Aramark employs Ronnie Barela. Chris Barela says that although Ronnie got his job at Aramark during Chris’s tenure at the Detention Center, there’s no connection.

Other officers say Aramark would have fired Ronnie but for Chris's position. One, asked whether Aramark employed a brother of Chris Barela’s, replied, “Oh, you mean the one they’re scared to fire.” Another said Aramark changed Ronnie Barela's job after his third DWI conviction, but would likely have fired anyone else.

Officers also allege that Aramark employees, sometimes as part of their shifts at the Detention Center, work at the boxing gym.

Documents show two Aramark employees admitted they work at the Detention Center, apparently on the County’s nickel.

A commissioner reported this issue to new District Attorney Mark D’Antonio for investigation, and D’Antonio passed it on to the New Mexico State Police. Agent Clint Norris was reportedly investigating this and other issues.

That was months ago. The investigation appears to have stalled. Officer Norris failed to respond to several phone messages. When asked, Commissioners Wayne Hancock and David Garcia confirmed their understanding that Norris was assigned to investigate, but said they’d received no report. When I asked D’Antonio recently, he said he hadn't heard back but would check with the investigator. (Calls to D’Antonio late last week and early this week have yielded no further information.)

Then, just at this column's deadline I spoke with Agent Norris.  He said, "It's still under investigation.  There's been some road blocks we've run into that I've been trying to push through." He'd also been called out of the area on other business during the past several months.  He said he couldn't estimate when the investigation might wrap up -- that of course he hoped to wrap it up within a few more weeks, "but couldn't swear to it." He did not, of course, specify the road-blocks or divulge any specific information regarding his investigation.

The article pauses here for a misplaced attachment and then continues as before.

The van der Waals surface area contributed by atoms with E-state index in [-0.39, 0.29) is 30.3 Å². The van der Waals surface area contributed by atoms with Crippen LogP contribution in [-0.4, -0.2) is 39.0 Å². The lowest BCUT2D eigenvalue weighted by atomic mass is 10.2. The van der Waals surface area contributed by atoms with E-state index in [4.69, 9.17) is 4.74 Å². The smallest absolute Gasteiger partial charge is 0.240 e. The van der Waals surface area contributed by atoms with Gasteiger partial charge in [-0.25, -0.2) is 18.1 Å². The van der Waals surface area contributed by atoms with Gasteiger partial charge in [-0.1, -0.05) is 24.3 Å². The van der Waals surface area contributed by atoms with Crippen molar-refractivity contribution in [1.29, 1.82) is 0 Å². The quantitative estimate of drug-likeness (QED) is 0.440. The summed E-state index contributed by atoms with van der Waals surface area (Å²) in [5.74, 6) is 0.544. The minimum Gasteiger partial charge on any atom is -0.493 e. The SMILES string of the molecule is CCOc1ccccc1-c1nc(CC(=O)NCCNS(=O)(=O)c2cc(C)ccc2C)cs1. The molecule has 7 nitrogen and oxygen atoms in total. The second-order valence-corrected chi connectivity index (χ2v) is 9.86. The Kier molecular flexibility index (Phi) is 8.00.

We deserve to know the truth.

[The column above appeared in the Las Cruces Sun-News today, Sunday, December 15th.  It represents my opinions, not the newspaper's.]  

[I'd postponed publishing this column, for various reasons, for months.  I should say that in my discussion with Barela himself he was gentlemanly and courteous and said some good things about running a prison; and I['m well aware of the challenges he faces in his job; but the problems discussed in the column -- and a couple of others I didn't feel sufficiently knowledgeable about to include in the column -- need a fair and thorough investigation.  I hope Agent Norris is giving them that, and have no reason to believe he isn't.   It was reassuring finally to talk to him.  However, if we don't see some coherent resolution of this soon, that will be troublesome.  

I believe Mr. Barela's contract may be up for renewal soon.  Both he and we would be well-served by seeing the fruits of Agent Norris's work sooner rather than later.]

Sunday, December 8, 2013

Facts on the Filibuster

The filibuster may be a national issue, but it feels local: radio listeners frequently call our radio show about it, and I've seen many “Sound Off” comments on it, some of which are just plain wrong. So let me mention some facts.